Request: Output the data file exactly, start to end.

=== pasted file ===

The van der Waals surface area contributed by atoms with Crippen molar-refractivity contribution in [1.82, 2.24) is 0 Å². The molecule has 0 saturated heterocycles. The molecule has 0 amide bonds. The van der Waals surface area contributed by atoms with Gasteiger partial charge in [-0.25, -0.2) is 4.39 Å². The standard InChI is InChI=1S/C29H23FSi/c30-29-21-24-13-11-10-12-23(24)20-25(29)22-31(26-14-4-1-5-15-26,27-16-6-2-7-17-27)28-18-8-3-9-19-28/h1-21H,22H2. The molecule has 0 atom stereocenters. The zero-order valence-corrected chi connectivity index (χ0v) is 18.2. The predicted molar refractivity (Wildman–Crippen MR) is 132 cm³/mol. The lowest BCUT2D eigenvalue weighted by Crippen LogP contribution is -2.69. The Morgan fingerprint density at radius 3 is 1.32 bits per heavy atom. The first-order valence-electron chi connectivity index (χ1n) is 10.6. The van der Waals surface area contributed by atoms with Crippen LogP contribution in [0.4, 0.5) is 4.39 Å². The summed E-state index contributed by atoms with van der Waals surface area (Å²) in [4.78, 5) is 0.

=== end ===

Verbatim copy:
The van der Waals surface area contributed by atoms with Crippen molar-refractivity contribution in [1.82, 2.24) is 0 Å². The molecule has 0 saturated heterocycles. The molecule has 0 amide bonds. The van der Waals surface area contributed by atoms with Gasteiger partial charge in [-0.25, -0.2) is 4.39 Å². The standard InChI is InChI=1S/C29H23FSi/c30-29-21-24-13-11-10-12-23(24)20-25(29)22-31(26-14-4-1-5-15-26,27-16-6-2-7-17-27)28-18-8-3-9-19-28/h1-21H,22H2. The molecule has 0 atom stereocenters. The zero-order valence-corrected chi connectivity index (χ0v) is 18.2. The predicted molar refractivity (Wildman–Crippen MR) is 132 cm³/mol. The lowest BCUT2D eigenvalue weighted by Crippen LogP contribution is -2.69. The Morgan fingerprint density at radius 3 is 1.32 bits per heavy atom. The first-order valence-electron chi connectivity index (χ1n) is 10.6. The van der Waals surface area contributed by atoms with Crippen LogP contribution in [0.4, 0.5) is 4.39 Å². The summed E-state index contributed by atoms with van der Waals surface area (Å²) in [4.78, 5) is 0.